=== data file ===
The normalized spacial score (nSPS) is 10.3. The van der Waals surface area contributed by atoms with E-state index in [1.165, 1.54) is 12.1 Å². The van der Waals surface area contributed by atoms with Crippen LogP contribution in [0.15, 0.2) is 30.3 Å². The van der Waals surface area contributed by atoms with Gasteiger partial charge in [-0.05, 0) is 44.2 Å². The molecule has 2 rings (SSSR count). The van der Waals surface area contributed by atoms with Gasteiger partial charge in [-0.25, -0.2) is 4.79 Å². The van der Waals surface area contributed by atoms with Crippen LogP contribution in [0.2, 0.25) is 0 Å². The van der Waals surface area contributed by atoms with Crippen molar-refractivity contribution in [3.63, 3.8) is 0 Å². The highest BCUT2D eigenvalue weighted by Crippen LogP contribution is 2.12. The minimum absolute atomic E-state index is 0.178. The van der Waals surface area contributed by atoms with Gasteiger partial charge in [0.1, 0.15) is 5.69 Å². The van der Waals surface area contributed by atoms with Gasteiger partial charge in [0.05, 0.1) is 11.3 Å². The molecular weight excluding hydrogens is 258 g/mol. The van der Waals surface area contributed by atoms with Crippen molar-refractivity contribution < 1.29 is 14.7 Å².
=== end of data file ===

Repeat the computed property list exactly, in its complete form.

The normalized spacial score (nSPS) is 10.3. The van der Waals surface area contributed by atoms with E-state index in [1.165, 1.54) is 12.1 Å². The van der Waals surface area contributed by atoms with Crippen LogP contribution in [0.15, 0.2) is 30.3 Å². The van der Waals surface area contributed by atoms with Gasteiger partial charge in [-0.05, 0) is 44.2 Å². The molecule has 2 rings (SSSR count). The van der Waals surface area contributed by atoms with Gasteiger partial charge in [-0.25, -0.2) is 4.79 Å². The van der Waals surface area contributed by atoms with Crippen LogP contribution in [0.2, 0.25) is 0 Å². The van der Waals surface area contributed by atoms with Crippen molar-refractivity contribution in [3.63, 3.8) is 0 Å². The highest BCUT2D eigenvalue weighted by Crippen LogP contribution is 2.12. The minimum absolute atomic E-state index is 0.178. The van der Waals surface area contributed by atoms with Gasteiger partial charge in [0.1, 0.15) is 5.69 Å². The van der Waals surface area contributed by atoms with Gasteiger partial charge in [0.05, 0.1) is 11.3 Å². The molecular weight excluding hydrogens is 258 g/mol. The van der Waals surface area contributed by atoms with Crippen molar-refractivity contribution < 1.29 is 14.7 Å².